Question: Design matrix and contrast for RNA knockdown experiment
gravatar for maltethodberg
2.9 years ago by
maltethodberg130 wrote:

I intend to use voom+limma to analyse an RNA knockdown experiment that essentially looks like this:

design <- data.frame(gene=c(rep("control", 2), rep("gene1", 6), rep("gene2", 6), rep("gene3", 6)),
                     oligo=c(rep("control", 2), paste("oligo", c("a", "a", "b", "b", "c", "c",
                                                                  "d", "d", "e", "e", "f", "f",
                                                                  "g", "g", "h", "h", "i", "i"))))

For each target gene I have multiple oligos to control for off target effects. In addition I have non-treated controls. 

For each target gene, I would like to identify genes that are DE in all the corresponding oligos. I know I can simply do it using a model matrix like this:

mod <- model.matrix(~oligo)

This way I can test for an effect of each oligo separately using the coefficients. Then I can extract all DE genes (i.e. using decideTests) and then only keep genes that are DE in all tested coefficients for each gene.

Is there a more elegant way to express this approach as a single contrast for each gene?

Other suggestions for design and contrast matrices for this type of experiment are also welcome. The actually experiment is considerably bigger, with many more genes and oligos, but this is the general design.


ADD COMMENTlink modified 2.9 years ago by Aaron Lun24k • written 2.9 years ago by maltethodberg130
Answer: Design matrix and contrast for RNA knockdown experiment
gravatar for Aaron Lun
2.9 years ago by
Aaron Lun24k
Cambridge, United Kingdom
Aaron Lun24k wrote:

For your specific purpose, I don't think there's a more elegant method than what you propose. If you want genes that are DE for each oligo versus the control for a given set of oligos (presumably against the same target gene), then you'll obviously have to test each pairwise oligo-control comparison for DE, and then intersect the results. Other contrasts don't quite do the same job - for example, doing some ANOVA-like comparison would reject the null if any of the oligos were significantly different from the control, and similarly, comparing the average expression of the oligo groups against that of the control doesn't guarantee that each oligo is significant. 

So, I would stick with a one-way layout, and perform pairwise comparisons between each of the oligo groups against the control group. As for the intersection itself, there's a couple of ways to do it:

  • The quick-and-dirty approach is to take the DE list of each oligo-control comparison at the relevant FDR (e.g., 5%, using decideTests), and then take the intersection of the lists across multiple comparisons. 
  • The more rigorous approach is to, for each gene, take the maximum p-value across all oligo-control comparisons of interest. This represents the p-value from an intersection-union test (see various work from Berger, e.g., here), and you can then apply the BH method to those p-values to control the FDR across all genes.

The second approach provides a better guarantee of error control, while the first approach is more intuitive - but I'd imagine that both should be fairly similar in your case where there (hopefully) should be strong correlations between oligos targeting the same gene. It's probably wise to check that each knockdown was successful, otherwise your intersection would be empty if any oligo had no DE genes.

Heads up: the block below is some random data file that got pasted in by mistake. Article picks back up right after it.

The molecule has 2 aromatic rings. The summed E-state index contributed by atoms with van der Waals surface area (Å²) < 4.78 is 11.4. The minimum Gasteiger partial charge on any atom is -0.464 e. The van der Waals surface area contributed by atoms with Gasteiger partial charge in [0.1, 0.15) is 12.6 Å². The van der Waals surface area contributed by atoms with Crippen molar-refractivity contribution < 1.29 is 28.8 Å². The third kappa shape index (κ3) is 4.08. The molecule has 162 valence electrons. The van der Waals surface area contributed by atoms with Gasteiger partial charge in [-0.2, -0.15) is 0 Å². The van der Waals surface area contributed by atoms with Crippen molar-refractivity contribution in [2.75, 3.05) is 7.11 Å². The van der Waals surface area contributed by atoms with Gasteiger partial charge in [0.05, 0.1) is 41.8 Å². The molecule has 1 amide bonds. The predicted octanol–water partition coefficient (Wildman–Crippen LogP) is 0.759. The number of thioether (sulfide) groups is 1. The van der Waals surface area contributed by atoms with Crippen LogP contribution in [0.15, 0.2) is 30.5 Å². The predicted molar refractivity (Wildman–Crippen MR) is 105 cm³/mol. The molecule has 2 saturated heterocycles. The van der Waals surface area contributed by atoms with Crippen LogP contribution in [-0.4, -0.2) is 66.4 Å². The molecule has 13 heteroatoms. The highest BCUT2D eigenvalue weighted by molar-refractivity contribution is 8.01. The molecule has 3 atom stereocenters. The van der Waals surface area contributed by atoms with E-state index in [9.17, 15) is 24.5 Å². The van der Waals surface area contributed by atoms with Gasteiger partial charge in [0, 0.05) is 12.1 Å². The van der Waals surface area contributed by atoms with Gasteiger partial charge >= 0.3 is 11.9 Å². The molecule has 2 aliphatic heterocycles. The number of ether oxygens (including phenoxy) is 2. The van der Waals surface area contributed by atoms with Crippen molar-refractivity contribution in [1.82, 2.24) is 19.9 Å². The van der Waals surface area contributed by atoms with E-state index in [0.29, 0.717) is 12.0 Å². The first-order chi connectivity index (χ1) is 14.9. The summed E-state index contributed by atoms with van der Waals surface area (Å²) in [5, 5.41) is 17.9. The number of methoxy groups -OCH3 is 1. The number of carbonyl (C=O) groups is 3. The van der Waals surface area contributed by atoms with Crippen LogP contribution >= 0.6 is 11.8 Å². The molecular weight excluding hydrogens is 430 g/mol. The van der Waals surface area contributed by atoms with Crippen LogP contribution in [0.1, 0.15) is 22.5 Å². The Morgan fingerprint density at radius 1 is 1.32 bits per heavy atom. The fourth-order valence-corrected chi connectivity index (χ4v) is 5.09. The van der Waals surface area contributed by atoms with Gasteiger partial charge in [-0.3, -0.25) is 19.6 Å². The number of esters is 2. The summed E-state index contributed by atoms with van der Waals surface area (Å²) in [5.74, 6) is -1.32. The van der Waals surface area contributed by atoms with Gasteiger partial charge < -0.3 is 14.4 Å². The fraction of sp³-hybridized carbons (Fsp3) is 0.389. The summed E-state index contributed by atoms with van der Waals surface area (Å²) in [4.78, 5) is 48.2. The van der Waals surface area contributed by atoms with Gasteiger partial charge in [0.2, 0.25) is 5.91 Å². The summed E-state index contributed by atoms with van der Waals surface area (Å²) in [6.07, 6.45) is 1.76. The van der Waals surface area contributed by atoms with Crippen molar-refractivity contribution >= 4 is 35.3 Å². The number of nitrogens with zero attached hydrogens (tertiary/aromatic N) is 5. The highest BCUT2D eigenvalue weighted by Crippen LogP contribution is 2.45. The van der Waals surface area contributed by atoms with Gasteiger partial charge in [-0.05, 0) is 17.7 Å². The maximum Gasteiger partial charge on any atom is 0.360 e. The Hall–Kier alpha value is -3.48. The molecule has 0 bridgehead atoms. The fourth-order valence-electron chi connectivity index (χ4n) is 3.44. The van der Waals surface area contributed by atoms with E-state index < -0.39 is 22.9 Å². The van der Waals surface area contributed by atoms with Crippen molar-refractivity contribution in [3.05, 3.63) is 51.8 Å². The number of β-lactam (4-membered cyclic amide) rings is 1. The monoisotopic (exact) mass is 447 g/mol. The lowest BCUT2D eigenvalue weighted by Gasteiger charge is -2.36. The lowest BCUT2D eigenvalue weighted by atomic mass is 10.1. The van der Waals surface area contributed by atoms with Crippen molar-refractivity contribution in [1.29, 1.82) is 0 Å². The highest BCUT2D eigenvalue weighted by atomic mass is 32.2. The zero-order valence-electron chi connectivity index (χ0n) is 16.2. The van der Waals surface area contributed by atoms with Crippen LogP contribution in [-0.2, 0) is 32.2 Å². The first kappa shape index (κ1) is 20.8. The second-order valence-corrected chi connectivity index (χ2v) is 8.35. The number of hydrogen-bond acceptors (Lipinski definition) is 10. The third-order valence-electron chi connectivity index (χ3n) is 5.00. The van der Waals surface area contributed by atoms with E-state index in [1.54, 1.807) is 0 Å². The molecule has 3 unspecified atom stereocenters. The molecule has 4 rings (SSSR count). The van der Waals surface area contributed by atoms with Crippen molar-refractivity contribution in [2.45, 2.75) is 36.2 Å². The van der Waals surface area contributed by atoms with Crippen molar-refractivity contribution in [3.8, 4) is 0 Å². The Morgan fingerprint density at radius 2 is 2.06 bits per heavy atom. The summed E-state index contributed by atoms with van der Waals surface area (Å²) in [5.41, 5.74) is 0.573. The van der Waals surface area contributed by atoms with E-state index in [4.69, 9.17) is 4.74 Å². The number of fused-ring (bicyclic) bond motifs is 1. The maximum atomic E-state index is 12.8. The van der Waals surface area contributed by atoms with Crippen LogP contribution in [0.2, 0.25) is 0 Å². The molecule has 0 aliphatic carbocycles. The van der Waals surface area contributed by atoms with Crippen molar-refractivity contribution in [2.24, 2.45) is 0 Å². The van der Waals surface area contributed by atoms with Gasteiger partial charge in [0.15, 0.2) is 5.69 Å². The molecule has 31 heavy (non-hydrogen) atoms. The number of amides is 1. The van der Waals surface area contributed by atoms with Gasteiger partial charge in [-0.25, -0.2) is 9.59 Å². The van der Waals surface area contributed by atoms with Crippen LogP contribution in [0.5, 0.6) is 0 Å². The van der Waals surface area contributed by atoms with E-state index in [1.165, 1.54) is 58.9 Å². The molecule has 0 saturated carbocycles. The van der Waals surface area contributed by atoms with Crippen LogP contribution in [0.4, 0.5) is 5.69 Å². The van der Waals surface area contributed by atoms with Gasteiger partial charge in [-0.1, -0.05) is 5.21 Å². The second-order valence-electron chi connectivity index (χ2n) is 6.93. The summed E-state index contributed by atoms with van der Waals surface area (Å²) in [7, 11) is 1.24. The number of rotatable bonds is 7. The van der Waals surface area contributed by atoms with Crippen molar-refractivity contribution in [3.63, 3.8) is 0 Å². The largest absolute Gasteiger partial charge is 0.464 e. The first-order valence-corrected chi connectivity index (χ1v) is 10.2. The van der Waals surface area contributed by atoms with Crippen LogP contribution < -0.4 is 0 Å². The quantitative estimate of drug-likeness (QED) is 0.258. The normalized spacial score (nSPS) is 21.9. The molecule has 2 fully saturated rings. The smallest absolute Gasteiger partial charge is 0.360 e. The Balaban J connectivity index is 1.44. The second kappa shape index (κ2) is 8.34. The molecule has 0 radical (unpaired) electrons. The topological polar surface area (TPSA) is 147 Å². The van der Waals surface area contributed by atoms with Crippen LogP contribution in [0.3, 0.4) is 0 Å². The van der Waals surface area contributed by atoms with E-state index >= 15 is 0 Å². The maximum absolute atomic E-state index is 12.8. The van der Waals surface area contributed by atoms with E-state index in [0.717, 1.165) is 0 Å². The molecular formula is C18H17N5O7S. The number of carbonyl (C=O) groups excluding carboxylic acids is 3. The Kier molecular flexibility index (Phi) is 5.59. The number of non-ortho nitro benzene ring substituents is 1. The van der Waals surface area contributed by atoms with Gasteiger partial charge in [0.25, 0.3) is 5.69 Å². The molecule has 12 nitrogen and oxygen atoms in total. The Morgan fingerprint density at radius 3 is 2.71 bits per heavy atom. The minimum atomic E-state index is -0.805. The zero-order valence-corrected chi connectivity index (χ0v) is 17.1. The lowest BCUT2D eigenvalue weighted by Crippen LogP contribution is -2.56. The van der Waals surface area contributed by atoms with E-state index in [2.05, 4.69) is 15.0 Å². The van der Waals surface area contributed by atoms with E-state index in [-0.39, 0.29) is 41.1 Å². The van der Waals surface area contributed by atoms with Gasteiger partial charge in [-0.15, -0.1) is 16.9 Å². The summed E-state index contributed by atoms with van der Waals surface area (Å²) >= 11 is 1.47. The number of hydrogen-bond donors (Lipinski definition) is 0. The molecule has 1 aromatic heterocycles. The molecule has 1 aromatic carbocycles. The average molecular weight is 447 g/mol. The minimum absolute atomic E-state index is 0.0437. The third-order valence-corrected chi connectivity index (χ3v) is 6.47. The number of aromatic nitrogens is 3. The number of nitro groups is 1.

ADD COMMENTlink modified 2.9 years ago • written 2.9 years ago by Aaron Lun24k

Thank you for your detailed reply. I like your suggestion with the intersection union test, since that still produces a p-value for every gene.
To test whether the mean effect across all oligos for a single gene is significant, would the following contrast for the Gene1 be correct?: c(0, 1/3, 1/3, 1/3, 0, 0, 0, ...)?

ADD REPLYlink written 2.9 years ago by maltethodberg130

Yes, that looks right.

ADD REPLYlink written 2.9 years ago by Aaron Lun24k

Just implemented the intersection union test. In some cases this gives rise to a p-value distribution heavily skewed towards 1.0 (similar to the scenario D here: Any idea of why this happens?

ADD REPLYlink written 2.9 years ago by maltethodberg130

The skew towards 1 is expected and is because the IUT is very conservative. This is necessary to deal with various factors, e.g., correlations between p-values for the individual pairwise comparisons, type II error rates for those comparisons where the individual null hypothesis is false (but the union null across comparisons is still true). More generally, intersection operations are conservative, so the p-value skew just reflects that.

ADD REPLYlink modified 2.9 years ago • written 2.9 years ago by Aaron Lun24k

In that case, what would an appropriate FDR correction procedure be? In my understanding, most methods assume a  uniform distribution of p-values towards 1.0, which is not the case here.

ADD REPLYlink written 2.9 years ago by maltethodberg130

I don't think that's a problem. The BH method will just be more conservative if the p-value distribution is skewed towards 1 under the (union) null hypothesis. All other things being equal, you'll reject fewer of the true nulls than you would have if the p-value distribution were uniform, because all the p-values for the true nulls would be larger at the same quantiles of the distribution. This results in a FDR lower than the nominal threshold - not ideal for power, but not a disaster either, given that we're erring on the side of conservativeness.

ADD REPLYlink modified 2.9 years ago • written 2.9 years ago by Aaron Lun24k
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